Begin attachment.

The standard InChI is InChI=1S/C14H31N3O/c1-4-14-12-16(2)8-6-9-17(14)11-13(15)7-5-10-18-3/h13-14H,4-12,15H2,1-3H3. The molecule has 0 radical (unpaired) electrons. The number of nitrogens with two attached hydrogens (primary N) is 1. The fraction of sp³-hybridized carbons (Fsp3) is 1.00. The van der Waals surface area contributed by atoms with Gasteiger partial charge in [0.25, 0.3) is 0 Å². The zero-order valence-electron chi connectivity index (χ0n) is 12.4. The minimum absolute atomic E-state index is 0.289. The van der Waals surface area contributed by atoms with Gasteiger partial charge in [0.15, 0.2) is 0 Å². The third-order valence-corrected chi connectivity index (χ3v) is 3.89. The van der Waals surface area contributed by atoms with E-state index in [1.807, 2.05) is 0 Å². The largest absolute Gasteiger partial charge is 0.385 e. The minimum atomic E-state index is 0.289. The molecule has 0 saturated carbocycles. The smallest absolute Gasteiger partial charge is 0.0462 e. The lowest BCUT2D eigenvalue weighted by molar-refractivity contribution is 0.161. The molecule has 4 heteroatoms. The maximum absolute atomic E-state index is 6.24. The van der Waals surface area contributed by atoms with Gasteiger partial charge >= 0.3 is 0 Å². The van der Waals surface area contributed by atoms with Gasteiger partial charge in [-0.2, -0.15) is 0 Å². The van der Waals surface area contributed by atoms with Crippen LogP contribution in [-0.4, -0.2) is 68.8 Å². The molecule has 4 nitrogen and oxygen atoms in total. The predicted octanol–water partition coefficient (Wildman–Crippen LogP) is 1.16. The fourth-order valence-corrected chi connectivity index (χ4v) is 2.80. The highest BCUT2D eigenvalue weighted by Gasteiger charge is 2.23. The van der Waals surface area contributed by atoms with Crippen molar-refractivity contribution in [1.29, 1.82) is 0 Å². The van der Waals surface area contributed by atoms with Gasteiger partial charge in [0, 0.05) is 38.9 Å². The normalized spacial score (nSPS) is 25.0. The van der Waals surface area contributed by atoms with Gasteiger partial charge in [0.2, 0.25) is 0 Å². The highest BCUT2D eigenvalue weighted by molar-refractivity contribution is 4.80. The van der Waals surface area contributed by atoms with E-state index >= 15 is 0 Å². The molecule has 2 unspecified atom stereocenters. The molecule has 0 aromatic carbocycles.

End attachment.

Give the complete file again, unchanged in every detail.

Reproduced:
The standard InChI is InChI=1S/C14H31N3O/c1-4-14-12-16(2)8-6-9-17(14)11-13(15)7-5-10-18-3/h13-14H,4-12,15H2,1-3H3. The molecule has 0 radical (unpaired) electrons. The number of nitrogens with two attached hydrogens (primary N) is 1. The fraction of sp³-hybridized carbons (Fsp3) is 1.00. The van der Waals surface area contributed by atoms with Gasteiger partial charge in [0.25, 0.3) is 0 Å². The zero-order valence-electron chi connectivity index (χ0n) is 12.4. The minimum absolute atomic E-state index is 0.289. The van der Waals surface area contributed by atoms with Gasteiger partial charge in [0.15, 0.2) is 0 Å². The third-order valence-corrected chi connectivity index (χ3v) is 3.89. The van der Waals surface area contributed by atoms with E-state index in [1.807, 2.05) is 0 Å². The largest absolute Gasteiger partial charge is 0.385 e. The minimum atomic E-state index is 0.289. The molecule has 0 saturated carbocycles. The smallest absolute Gasteiger partial charge is 0.0462 e. The lowest BCUT2D eigenvalue weighted by molar-refractivity contribution is 0.161. The molecule has 4 heteroatoms. The maximum absolute atomic E-state index is 6.24. The van der Waals surface area contributed by atoms with Gasteiger partial charge >= 0.3 is 0 Å². The van der Waals surface area contributed by atoms with Gasteiger partial charge in [-0.2, -0.15) is 0 Å². The van der Waals surface area contributed by atoms with Crippen LogP contribution in [-0.4, -0.2) is 68.8 Å². The molecule has 4 nitrogen and oxygen atoms in total. The predicted octanol–water partition coefficient (Wildman–Crippen LogP) is 1.16. The fourth-order valence-corrected chi connectivity index (χ4v) is 2.80. The highest BCUT2D eigenvalue weighted by Gasteiger charge is 2.23. The van der Waals surface area contributed by atoms with Crippen molar-refractivity contribution in [1.29, 1.82) is 0 Å². The van der Waals surface area contributed by atoms with Gasteiger partial charge in [0, 0.05) is 38.9 Å². The normalized spacial score (nSPS) is 25.0. The van der Waals surface area contributed by atoms with Gasteiger partial charge in [0.2, 0.25) is 0 Å². The highest BCUT2D eigenvalue weighted by molar-refractivity contribution is 4.80. The van der Waals surface area contributed by atoms with E-state index >= 15 is 0 Å². The molecule has 2 unspecified atom stereocenters. The molecule has 0 aromatic carbocycles.